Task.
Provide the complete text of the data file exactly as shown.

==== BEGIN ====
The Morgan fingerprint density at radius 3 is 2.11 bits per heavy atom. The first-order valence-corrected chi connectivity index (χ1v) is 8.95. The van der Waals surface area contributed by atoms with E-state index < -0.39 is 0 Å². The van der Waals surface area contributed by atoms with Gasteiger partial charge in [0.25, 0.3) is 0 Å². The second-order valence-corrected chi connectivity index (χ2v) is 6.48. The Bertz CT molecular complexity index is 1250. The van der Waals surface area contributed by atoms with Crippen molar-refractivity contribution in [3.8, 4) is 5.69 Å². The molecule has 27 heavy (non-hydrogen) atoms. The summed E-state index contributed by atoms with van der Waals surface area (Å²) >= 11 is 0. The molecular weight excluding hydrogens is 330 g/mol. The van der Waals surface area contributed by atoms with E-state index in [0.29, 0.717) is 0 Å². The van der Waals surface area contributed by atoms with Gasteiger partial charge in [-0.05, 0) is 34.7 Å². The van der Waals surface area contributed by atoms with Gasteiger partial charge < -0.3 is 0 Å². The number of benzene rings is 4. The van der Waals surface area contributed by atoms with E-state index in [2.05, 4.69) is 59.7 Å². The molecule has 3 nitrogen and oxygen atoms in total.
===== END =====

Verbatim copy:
The Morgan fingerprint density at radius 3 is 2.11 bits per heavy atom. The first-order valence-corrected chi connectivity index (χ1v) is 8.95. The van der Waals surface area contributed by atoms with E-state index < -0.39 is 0 Å². The van der Waals surface area contributed by atoms with Gasteiger partial charge in [0.25, 0.3) is 0 Å². The second-order valence-corrected chi connectivity index (χ2v) is 6.48. The Bertz CT molecular complexity index is 1250. The van der Waals surface area contributed by atoms with Crippen molar-refractivity contribution in [3.8, 4) is 5.69 Å². The molecule has 27 heavy (non-hydrogen) atoms. The summed E-state index contributed by atoms with van der Waals surface area (Å²) >= 11 is 0. The molecular weight excluding hydrogens is 330 g/mol. The van der Waals surface area contributed by atoms with E-state index in [0.29, 0.717) is 0 Å². The van der Waals surface area contributed by atoms with Gasteiger partial charge in [-0.05, 0) is 34.7 Å². The van der Waals surface area contributed by atoms with Gasteiger partial charge < -0.3 is 0 Å². The number of benzene rings is 4. The van der Waals surface area contributed by atoms with E-state index in [2.05, 4.69) is 59.7 Å². The molecule has 3 nitrogen and oxygen atoms in total.